The college has identified three key elements of the general practice response to the COVID-19 pandemic that it believes have 'the most potential to transform general practice' to meet 21st century demands.
Reduced red tape, better use of digital technology and an expanded public health role for GPs have underpinned the huge shift in ways of working adopted by the profession since the UK went into lockdown in March, the report says.
The report published on 7 July, 'General practice in a post-COVID world', argues that GPs have been able to dedicate more time to patient care during the pandemic because of the suspension of regulatory checks such as CQC inspections and revalidation, and the sharp drop in QOF admin work.
Writing exclusively for GPonline on the impact of regulation, RCGP chair Professor Martin Marshall said: 'The fact is that throughout the pandemic, general practice has functioned well with less regulation. GPs and our teams have demonstrated that we can be trusted to deliver high-quality, safe patient care without having to tick as many boxes to prove it.'
The college has also highlighted the opportunity to reshape services permanently through better use of digital technology adopted during the pandemic, and is calling for a major overhaul on areas such as appraisal and the QOF.
The report says there is a 'compelling case' for the total triage model adopted during the pandemic to be maintained permanently, to improve the use of different types of consultation to fit patients' needs and requirements.
More consultations should continue to be delivered remotely for patients who want or need this, the college says. Remote working has the potential to ease local recruitment problems in the profession, it adds - citing the example of underdoctored Hull using GPs in York to carry out phone consultations.
However, it warns that this way of working does not in itself reduce GP workload and cannot come at the expense of the GP-patient relationship.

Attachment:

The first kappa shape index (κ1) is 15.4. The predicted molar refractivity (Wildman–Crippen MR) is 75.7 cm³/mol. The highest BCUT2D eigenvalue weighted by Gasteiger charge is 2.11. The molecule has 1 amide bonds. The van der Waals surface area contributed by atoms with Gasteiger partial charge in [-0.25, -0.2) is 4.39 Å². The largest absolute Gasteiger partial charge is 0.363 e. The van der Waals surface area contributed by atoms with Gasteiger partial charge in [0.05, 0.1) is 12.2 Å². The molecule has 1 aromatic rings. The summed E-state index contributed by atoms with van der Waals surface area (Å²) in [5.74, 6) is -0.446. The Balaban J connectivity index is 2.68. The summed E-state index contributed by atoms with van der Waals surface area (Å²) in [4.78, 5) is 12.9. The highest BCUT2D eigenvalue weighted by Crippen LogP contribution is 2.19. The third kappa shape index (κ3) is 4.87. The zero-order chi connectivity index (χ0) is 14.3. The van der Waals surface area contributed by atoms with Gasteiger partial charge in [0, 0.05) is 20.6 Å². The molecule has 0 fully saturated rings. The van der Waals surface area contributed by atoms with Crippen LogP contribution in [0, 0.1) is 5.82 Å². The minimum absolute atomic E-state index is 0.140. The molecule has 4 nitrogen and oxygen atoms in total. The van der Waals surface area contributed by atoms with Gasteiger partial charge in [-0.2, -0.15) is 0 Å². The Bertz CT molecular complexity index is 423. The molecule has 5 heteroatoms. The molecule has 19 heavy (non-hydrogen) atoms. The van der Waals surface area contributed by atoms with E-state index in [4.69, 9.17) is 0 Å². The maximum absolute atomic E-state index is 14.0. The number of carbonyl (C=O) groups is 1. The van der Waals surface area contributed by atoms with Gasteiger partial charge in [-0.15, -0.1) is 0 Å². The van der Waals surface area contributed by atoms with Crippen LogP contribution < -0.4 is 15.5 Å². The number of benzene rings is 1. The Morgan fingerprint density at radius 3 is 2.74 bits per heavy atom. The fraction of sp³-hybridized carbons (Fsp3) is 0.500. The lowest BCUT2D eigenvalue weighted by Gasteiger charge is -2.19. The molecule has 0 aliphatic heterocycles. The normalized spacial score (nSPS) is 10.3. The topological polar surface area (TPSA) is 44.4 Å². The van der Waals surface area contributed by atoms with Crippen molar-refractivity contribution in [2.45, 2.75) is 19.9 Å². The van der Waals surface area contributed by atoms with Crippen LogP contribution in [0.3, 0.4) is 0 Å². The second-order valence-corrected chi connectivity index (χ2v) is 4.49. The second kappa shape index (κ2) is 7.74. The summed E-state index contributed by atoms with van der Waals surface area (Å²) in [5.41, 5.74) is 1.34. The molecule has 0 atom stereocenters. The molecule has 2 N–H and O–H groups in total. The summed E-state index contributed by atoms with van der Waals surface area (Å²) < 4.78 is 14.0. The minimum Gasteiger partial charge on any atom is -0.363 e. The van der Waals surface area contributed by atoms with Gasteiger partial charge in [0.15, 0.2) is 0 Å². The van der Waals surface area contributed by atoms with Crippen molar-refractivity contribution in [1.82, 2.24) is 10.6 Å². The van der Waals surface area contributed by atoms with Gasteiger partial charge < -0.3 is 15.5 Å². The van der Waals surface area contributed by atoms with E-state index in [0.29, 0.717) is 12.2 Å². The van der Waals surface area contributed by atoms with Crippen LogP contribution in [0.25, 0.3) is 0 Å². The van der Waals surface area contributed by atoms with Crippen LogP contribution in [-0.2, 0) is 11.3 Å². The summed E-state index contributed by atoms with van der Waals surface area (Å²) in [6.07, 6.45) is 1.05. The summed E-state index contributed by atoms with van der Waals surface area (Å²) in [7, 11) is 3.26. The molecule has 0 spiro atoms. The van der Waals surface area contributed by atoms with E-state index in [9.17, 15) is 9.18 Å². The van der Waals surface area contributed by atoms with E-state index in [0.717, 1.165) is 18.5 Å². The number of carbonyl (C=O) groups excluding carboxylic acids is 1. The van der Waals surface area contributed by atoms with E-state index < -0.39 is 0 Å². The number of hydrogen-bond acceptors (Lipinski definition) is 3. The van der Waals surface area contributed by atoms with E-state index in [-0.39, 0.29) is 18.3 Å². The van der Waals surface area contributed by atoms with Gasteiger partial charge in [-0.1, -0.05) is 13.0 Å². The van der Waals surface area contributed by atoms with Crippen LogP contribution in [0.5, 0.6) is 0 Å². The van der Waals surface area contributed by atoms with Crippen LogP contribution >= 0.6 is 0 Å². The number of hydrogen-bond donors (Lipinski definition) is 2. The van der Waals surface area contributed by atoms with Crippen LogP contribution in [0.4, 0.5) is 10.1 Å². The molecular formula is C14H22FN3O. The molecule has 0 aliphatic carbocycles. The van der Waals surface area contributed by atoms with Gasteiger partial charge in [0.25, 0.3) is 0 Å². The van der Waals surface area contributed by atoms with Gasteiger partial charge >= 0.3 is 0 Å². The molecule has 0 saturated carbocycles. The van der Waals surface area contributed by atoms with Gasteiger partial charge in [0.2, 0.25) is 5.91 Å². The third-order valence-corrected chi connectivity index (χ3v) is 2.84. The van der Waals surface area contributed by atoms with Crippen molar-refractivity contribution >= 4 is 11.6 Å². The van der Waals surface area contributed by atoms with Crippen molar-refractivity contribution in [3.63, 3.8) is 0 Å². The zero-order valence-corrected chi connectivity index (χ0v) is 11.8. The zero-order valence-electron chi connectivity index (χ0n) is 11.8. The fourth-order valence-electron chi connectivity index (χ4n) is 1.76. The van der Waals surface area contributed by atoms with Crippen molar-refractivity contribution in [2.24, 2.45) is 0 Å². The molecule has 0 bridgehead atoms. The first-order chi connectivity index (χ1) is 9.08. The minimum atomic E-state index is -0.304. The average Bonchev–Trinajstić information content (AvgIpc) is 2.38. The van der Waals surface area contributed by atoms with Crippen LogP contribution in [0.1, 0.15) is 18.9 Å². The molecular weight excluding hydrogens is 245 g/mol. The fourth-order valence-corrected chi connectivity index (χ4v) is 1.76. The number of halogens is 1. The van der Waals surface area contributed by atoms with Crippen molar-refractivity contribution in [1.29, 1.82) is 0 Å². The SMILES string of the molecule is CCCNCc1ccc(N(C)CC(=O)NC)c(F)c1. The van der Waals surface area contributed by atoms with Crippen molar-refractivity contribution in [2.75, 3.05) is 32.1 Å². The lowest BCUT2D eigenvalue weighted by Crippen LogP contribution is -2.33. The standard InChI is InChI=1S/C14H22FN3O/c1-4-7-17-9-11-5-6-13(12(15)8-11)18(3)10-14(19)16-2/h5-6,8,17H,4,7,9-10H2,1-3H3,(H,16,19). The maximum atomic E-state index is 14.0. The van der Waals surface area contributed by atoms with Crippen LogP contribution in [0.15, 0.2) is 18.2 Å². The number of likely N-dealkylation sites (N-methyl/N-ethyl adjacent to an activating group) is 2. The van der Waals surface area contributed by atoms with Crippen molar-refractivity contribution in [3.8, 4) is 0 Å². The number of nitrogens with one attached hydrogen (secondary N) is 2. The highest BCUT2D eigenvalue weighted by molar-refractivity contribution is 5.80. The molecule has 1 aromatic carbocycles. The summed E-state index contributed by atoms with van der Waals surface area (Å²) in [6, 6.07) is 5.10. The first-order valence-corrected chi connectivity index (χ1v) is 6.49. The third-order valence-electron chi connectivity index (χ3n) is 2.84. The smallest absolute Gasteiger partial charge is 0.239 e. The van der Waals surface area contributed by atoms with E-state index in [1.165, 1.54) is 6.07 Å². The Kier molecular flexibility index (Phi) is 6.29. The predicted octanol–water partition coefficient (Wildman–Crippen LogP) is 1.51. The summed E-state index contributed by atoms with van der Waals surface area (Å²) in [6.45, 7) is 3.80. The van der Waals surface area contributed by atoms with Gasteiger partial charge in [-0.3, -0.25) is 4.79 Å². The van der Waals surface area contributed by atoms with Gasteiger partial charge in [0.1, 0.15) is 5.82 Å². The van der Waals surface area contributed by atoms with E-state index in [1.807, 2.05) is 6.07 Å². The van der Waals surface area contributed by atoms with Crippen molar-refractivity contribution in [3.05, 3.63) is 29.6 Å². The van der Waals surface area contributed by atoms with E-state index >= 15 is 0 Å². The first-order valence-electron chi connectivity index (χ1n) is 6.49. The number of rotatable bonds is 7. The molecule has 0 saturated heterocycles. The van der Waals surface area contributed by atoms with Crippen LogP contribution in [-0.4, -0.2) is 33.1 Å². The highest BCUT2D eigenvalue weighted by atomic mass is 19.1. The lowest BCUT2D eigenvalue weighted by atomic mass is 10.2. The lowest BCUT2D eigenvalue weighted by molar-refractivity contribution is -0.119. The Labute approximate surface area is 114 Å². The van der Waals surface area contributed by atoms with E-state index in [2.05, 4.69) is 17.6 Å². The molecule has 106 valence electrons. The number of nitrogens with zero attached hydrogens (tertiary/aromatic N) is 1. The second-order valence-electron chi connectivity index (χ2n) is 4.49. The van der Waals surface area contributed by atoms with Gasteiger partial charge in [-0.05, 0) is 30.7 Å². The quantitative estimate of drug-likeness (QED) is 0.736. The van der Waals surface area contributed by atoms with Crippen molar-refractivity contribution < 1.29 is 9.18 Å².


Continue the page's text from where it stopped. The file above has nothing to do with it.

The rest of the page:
Technology should also be used for improved remote monitoring of patients' health and to create better links between different health and care services - and between GPs - through more data sharing, the college says.
The report also highlights the key role data collected from general practice has played in management of the pandemic - for example in identifying at-risk patients who needed to shield.
Meanwhile, the report calls for a re-balancing of GP funding to support underdoctored, deprived areas - warning that general practice will be at the heart of ongoing management of patients who experience long-term health problems after COVID-19 infection.
The report warns: 'It is vital, therefore, that we take action now to ensure that general practice is well-prepared to meet the post-COVID wave of secondary health problems. This means developing systematic approaches for GPs to proactively identify those patients who are most likely to require support in primary care.
'It also means taking decisive action to address the "inverse care law" whereby the most deprived areas are also those where it is hardest to recruit and retain GPs.'
Measures to cut bureaucracy called for by the college include 'intelligence-led monitoring of the quality and safety of care', with a high-trust approach to mechanism such as the QOF to limit administrative demands on practices.
The college is also calling for 'a new yearly appraisal system across the UK, minimising pre-appraisal documentation and the administrative burden on GPs and focused on wellbeing, reflective practice and development' - along with steps to make it easier for doctors to return to practice.
RCGP chair Professor Martin Marshall said: 'While we recognise that regulation has a place in general practice, the fact is that 95% of GP practices are rated good or outstanding. Making GPs and our teams go through box-ticking exercises has little patient benefit and isn’t the best use of our time, especially as we deal with the expected surge in clinical workload in the aftermath of COVID-19.
'It’s imperative we learn from the pandemic and strive to create a better-functioning "normal" for general practice, rather than simply returning to the way things used to be. We need governments to trust GPs to do our job well, and safely, and if they do, the ultimate beneficiaries will be our patients.'